But organizing such a move would essentially require supply management—something anathema to big US dairy processors, which enjoy all the cheap milk encouraged by a lack of production controls. Ferd Hoefner, former policy director and current senior strategic adviser for the National Sustainable Agriculture Coalition, told me that the 2014 farm bill included a supply management program for dairy, but it was struck down at the last minute.

• Wisconsin is a dairy-heavy state—and one that Trump barely won. And also the home of Ryan, with whom Trump needs to be friendly if he is going to get anything done in Congress. Moreover, his anti-trade tirades have not been popular with US Big Ag interests, which rely heavily on exports. Applying his fierce trade rhetoric to pry open Canada’s domestic dairy market may be a way for him to appease those interests.

Meanwhile, this week, Trump added more fuel to his trade war with Canada, imposing hefty duties on lumber imports from there. As the Los Angeles Times noted, “Dairy and lumber are sensitive industries in the heartland and rural parts of America, and any moves to strengthen those domestic constituents could help the administration garner congressional support for its broader trade policy objectives.” And picking on Canada is less risky than picking on his usual targets, China and Mexico. “It’s not like Canada is going to open up the border and let a whole bunch of Central Americans into the United States. So Canada is a pretty safe target,” Laura Dawson, director of the Canada Institute at the Woodrow Wilson Center, told Politico.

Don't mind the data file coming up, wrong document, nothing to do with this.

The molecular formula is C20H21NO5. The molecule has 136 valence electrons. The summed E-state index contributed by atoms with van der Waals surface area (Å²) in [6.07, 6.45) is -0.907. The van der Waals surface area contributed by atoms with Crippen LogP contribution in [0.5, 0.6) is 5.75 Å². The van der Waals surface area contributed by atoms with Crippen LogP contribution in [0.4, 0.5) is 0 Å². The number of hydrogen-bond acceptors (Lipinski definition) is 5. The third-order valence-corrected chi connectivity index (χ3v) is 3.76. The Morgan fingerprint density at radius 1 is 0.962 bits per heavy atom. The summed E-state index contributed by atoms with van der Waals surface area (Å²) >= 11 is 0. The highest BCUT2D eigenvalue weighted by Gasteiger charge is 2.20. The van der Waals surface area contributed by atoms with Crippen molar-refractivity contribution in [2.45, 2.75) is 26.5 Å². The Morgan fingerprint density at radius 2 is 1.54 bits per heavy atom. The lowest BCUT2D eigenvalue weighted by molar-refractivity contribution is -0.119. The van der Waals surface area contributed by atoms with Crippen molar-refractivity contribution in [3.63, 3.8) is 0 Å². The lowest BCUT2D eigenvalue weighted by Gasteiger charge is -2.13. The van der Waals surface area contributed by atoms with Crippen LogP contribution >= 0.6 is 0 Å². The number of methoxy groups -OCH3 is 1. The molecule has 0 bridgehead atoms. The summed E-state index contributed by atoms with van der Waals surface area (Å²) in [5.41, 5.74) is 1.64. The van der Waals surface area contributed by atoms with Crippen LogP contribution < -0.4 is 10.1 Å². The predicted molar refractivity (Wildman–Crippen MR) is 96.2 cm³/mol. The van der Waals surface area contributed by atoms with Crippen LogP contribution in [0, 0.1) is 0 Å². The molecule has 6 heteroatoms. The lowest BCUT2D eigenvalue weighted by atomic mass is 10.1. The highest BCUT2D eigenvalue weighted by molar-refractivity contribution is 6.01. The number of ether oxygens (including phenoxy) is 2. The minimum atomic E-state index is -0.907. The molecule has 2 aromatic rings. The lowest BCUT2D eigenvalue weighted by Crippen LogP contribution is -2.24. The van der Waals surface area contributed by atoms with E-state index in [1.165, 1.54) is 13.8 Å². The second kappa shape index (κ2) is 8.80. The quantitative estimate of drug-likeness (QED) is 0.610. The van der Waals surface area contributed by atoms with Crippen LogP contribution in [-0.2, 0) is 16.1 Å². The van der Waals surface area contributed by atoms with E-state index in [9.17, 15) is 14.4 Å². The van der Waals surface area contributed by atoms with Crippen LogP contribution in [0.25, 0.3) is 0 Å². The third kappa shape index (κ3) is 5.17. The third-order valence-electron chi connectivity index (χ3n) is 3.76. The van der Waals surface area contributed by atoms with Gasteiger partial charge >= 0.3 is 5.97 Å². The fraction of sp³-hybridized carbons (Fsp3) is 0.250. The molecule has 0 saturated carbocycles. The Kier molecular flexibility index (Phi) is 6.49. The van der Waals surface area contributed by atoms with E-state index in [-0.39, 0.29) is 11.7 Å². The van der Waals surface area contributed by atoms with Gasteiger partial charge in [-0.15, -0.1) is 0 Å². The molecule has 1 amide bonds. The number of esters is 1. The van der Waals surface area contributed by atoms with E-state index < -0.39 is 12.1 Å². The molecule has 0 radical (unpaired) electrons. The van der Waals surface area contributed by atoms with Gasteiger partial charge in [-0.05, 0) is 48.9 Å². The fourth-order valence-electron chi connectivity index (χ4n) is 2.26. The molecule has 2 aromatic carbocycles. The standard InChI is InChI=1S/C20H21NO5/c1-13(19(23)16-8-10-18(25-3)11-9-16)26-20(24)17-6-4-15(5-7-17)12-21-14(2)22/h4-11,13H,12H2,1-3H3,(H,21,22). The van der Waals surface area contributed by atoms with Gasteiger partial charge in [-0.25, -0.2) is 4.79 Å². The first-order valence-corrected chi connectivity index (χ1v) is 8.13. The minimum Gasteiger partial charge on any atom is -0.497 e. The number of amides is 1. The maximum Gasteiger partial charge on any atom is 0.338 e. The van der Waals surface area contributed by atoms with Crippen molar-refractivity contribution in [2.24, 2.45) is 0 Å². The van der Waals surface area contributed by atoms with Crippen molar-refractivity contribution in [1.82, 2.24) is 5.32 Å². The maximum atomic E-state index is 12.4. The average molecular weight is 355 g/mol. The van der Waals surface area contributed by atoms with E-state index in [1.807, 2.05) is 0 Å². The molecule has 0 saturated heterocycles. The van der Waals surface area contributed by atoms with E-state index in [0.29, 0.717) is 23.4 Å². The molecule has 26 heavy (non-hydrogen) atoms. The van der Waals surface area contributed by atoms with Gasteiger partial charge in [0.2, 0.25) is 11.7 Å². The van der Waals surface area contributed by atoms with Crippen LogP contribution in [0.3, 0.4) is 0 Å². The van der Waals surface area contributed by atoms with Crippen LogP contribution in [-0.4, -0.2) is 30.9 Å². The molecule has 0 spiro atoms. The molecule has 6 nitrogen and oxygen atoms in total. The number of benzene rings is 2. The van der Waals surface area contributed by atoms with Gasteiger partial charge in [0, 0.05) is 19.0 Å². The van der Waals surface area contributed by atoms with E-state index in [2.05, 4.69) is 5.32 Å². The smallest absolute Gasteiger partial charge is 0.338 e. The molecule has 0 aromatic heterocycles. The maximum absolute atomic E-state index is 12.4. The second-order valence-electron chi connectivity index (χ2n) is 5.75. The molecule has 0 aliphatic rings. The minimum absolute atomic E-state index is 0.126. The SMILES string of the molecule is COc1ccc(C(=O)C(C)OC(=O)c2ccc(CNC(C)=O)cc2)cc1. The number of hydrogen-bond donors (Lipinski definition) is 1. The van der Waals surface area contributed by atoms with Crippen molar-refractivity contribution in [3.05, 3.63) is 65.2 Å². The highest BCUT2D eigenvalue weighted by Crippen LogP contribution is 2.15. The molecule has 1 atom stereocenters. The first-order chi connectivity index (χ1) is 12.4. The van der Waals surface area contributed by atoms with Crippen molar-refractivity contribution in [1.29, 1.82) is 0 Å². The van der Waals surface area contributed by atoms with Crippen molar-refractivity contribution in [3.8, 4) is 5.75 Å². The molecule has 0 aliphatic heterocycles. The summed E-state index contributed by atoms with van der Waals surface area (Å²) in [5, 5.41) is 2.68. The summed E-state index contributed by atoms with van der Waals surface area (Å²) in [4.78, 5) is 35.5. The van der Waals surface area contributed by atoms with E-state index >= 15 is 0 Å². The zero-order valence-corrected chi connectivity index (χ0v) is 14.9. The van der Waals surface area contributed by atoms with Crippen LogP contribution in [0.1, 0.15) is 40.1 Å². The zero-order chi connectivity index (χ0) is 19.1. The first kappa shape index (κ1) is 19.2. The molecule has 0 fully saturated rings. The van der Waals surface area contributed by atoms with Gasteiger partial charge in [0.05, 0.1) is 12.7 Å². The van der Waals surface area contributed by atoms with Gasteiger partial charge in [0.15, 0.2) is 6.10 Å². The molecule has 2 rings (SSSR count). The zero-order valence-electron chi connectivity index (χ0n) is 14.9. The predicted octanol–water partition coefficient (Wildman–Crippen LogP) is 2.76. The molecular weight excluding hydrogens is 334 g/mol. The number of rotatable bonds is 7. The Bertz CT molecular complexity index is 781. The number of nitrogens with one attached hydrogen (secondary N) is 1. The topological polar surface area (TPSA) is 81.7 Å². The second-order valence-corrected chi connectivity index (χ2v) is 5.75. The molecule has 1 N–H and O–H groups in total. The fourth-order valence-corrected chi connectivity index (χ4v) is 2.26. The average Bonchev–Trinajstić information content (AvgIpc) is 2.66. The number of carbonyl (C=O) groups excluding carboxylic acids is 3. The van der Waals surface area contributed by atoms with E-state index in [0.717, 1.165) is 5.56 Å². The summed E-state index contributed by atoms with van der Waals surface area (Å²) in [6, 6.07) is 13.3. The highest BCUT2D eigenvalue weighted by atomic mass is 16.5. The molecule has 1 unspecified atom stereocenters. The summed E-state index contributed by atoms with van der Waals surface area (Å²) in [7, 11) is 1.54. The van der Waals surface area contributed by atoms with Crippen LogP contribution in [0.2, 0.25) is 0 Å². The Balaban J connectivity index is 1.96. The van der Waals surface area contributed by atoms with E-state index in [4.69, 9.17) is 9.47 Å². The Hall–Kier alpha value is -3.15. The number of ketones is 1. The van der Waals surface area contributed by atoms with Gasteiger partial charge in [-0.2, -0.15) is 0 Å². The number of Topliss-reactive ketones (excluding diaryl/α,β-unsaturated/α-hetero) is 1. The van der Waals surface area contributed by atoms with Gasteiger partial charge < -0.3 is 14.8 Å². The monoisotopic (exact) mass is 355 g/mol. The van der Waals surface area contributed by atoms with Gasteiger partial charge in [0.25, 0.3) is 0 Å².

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Here’s Why Trump Is Having a Cow Over Canadian Milk

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We’re in the Process of Decimating 1 in 6 Species on Earth

Mother Jones

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Plants and animals around the world are already suffering from the negative impacts of manmade global warming—including shrinking habitats and the spread of disease. A great number are also facing the ultimate demise—outright extinction—among them the iconic polar bear, some fish species, coral, trees… the list goes on.